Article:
The Columbus journal. (Columbus, Neb.) 1874-1911, March 31, 1909, Image 6

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OTES for women." The
peer wlio ' could have
been apprehended ut
tering -Uiose words 100
years ago in England
would have been ostra
cized by society by
men and women alike.
Dut scan the situation
to-day and you wi!! find
that we suffragettes
have nearly won our
battle. Perhaps it
seems far from victory
to Americans who have
been following the
struggle which we have been conduct
ing in our own way, but let m. say
right here that "votes for women" is
in. my mind a certainty within a de
cade. The idea has been driven home
among the men who are the ruling
powers of Great. Britain and they can
not help but see the- beauty of our
arguments. This opening of a vista
of light in the stubborn minds of the
men who construct English law is to
the suffragettes a certain indication
that if (he fight is carried on in the
next :ev years with the same vigorous
measures which have marked the
pursuit of voles by the feminine l'rit
ish of the past few years, our cause
is won
It is an enlightened age. The wom
an who spurns the thought of partici
pating in the political activities' of her
country has not yol 'reached a plane,
according to my belief, where she can
possibly appreciate the benefits to be
derived from the little ballot. Why do
woman dislike politics? I answer sim
ply because they believe the political
side of a country's life is the degraded
one.' They connect politics and votes
with drinking, graft and other evils,
which, I may say, beset tire safetj cf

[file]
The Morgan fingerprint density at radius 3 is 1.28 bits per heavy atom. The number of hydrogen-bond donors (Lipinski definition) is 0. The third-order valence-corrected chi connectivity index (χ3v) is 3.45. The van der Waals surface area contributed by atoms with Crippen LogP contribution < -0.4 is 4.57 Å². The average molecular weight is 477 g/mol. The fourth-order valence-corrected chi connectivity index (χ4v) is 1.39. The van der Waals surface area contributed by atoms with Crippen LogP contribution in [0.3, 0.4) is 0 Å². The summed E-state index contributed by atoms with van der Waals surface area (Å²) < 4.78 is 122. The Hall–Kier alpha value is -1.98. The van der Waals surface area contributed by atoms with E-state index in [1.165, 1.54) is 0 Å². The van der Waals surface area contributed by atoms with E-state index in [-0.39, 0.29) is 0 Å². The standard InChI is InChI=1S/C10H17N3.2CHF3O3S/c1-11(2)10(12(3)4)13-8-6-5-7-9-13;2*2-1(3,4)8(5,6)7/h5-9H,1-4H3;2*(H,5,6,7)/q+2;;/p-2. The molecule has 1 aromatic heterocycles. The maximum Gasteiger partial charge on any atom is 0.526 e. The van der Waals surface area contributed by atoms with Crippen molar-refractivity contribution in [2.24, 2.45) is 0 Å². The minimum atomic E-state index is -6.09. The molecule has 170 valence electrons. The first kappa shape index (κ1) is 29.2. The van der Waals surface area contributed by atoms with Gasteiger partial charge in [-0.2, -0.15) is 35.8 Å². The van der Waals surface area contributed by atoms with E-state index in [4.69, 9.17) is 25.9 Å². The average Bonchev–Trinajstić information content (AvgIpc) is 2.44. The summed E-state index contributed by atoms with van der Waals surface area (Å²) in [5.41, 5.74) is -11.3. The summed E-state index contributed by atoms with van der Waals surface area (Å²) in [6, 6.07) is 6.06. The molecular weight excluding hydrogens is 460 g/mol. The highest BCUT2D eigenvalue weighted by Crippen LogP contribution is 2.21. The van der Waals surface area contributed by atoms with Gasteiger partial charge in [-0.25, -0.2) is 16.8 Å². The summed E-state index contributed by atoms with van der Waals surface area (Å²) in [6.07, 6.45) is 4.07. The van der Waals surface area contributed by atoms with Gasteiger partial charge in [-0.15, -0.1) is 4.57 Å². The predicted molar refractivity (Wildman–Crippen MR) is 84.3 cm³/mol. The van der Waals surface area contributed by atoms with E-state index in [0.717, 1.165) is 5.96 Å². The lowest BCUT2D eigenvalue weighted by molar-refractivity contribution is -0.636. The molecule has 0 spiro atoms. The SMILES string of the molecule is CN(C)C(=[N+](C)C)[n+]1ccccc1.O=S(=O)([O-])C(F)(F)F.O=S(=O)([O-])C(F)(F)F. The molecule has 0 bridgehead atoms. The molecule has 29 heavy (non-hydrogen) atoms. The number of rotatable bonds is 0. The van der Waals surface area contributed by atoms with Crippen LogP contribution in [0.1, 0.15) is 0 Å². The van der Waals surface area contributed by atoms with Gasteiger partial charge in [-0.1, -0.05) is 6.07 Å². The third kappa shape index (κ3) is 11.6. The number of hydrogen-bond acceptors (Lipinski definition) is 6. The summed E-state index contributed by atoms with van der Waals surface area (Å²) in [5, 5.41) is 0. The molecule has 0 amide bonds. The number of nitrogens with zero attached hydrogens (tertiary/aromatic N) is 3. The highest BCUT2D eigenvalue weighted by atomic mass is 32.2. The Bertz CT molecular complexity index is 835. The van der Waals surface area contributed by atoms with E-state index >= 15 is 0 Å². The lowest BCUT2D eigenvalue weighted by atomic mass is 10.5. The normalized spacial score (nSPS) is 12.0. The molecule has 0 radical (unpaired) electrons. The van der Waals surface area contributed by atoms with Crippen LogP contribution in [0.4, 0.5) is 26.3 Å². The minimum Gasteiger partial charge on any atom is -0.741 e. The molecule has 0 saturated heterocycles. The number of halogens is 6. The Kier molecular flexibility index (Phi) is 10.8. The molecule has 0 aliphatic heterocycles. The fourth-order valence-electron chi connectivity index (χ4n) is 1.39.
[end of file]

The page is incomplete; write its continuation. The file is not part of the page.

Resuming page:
political government to-day.
And let me ask the woman who
does not believe that she should vote:
Would not the introduction of the
feminine into government affairs serve
to cleanse them of the stigma which
is too often attached? To my miad
that would be " t ult.
I have tail! I would deal im
partially in thi article and so I am
giving "the otiwr :and" of the ques
tion. Msn haf opposed equal rights
because they say 'hat the influence
which" a woman of evil' intentions
could throw into n political fight would
disrupt orpanizat ion. I answer: There
is now much .evd in the manner in
which oar .male citizens are carrying
out their policies -ind it is a certainty
that the- purifying influence? of woman
would be fek in national questions.
"Bat woman has not the training
for a political career," some of my
Kkeptical friends. may declare. True,
she has not had the training which
has-been accorded -to the men? but ju3t
now she is not looking for political
office for she is after hpr .primary,
fight the 'ballot. Then" after that is
won thi political training will natural
ly follow with the interest which the
woman must take in-the affairs of the
couatry, which she will necessarily
help in deciding.
1 go not suppose that enlightened
readers will want me to again go over
that thread-bare motto, which arises
to the uppermost part of the brain of
man whenever he is arguing against
equal-rights, viz...that "woman's place
is in her home."'
Of course woman's place is in her
home. So is a man's, but tbat does
not prevent either from participating
in. the decision Gf who shaw govern
tike rights upon which that homo is
built Think it over. Dees it?
' 'it befell me to bj a member of the
little band of women who, when tbey